Final Reminder: Prioritizing research ideas for promoting sexual, reproductive, maternal, newborn, child and adolescent health in humanitarian emergencies

31 July, 2018

Dear HIFA,

At the suggestion of Neil Pakenham-Walsh I am forwarding the below request for participation in a research prioritization exercise for SRMNCAH in humanitarian settings.

Thank you in advance for your kind contribution.

Kind regards,

Egmond

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Subject: Final Reminder: Prioritizing research ideas for promoting sexual, reproductive, maternal, newborn, child and adolescent health in humanitarian emergencies

Dear Colleagues,

The Department of Maternal, Newborn, Child and Adolescent Health (MCA) and the Department of Reproductive Health and Research (RHR), of the World Health Organization (WHO), are coordinating a process to identify research priorities on sexual, reproductive, maternal, newborn, child, and adolescent health (SRMNCAH) in humanitarian emergencies. We are inviting you to participate in this process, as an expert and a stakeholder in this area. Many of you have already received this invitation earlier. If you have already provided responses, we apologise for the inconvenience and ask you to please disregard this email.

Considerable burden of maternal, newborn and child deaths and other ill health (physical, mental, and social) outcomes have been estimated to occur in humanitarian crisis settings, such as conflict and post conflict situations, transnational crises, natural disasters, or situations of protracted socioeconomic and political instability. Further, women in crisis situations are in extreme need for adequate and accessible sexual and reproductive health (SRH) information and services. The average time for women spent in displacement for women in crisis is 20 years, the effects of which are substantial leading to often associated with increased rates of exposure to sexual and domestic violence, complications during pregnancy and delivery, induced septic unsafe abortions, maternal mortality, malnutrition, starvation and anemia, perinatal mortality and morbidity, increased rates of sexually transmitted diseases and reproductive tract infections. By coordinating a research prioritization exercise, the WHO wishes to accelerate promotion of SRMNCAH in humanitarian crisis contexts.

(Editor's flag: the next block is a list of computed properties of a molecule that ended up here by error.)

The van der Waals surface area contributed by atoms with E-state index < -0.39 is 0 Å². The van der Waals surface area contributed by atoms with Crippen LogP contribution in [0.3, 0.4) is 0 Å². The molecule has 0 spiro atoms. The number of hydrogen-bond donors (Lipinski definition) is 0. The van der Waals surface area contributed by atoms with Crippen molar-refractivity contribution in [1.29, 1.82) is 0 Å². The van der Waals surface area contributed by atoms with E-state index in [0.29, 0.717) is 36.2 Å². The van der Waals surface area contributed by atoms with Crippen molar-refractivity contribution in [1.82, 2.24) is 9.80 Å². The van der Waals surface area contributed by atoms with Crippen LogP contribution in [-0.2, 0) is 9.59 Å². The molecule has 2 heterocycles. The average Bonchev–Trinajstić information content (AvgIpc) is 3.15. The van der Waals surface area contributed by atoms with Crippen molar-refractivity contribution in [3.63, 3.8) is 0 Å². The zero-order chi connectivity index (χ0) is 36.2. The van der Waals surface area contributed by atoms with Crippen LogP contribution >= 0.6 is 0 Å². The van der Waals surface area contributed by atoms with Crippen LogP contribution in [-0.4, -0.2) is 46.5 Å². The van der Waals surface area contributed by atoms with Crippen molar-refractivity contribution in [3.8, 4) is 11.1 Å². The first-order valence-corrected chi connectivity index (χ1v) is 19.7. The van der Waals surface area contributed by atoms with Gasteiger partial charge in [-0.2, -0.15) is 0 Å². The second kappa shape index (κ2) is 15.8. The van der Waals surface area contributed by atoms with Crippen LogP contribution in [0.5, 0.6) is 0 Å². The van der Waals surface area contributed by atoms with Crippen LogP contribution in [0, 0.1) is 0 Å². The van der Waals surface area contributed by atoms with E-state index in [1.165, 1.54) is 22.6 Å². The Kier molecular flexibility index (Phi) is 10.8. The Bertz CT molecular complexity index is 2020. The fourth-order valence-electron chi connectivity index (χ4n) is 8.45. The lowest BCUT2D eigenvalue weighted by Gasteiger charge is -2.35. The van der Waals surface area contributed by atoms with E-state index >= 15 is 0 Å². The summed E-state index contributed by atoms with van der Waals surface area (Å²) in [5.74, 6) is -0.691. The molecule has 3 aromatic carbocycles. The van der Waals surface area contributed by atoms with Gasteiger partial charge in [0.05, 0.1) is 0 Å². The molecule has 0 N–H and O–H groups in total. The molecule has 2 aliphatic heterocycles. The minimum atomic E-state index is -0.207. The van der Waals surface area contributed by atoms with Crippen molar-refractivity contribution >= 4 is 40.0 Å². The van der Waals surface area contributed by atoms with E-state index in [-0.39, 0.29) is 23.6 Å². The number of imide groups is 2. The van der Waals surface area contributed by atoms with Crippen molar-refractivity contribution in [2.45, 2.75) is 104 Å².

For the identification of research priorities, we will use a method developed by the Child Health and Nutrition Research Initiative (CHNRI). There will be four steps in this process:

Generation of a list of potential research questions by a large number of experts (our current stage)

Consolidation of the list of suggested research questions

Scoring of the suggested questions based on pre-defined criteria, ranking them by their total score, and selecting 25-50 top-ranking ideas for further discussion

Discussion and re-ranking of the selected ideas to come up with a final list of research priorities

Please scroll to the end of the email for more information on the CHNRI process, and for examples of where it has been used in the past.

At this stage, we would like to ask you to propose up to 5 research questions that you feel are the most important to address, using a simple online survey. Soon we will ask for help again in scoring the suggested questions.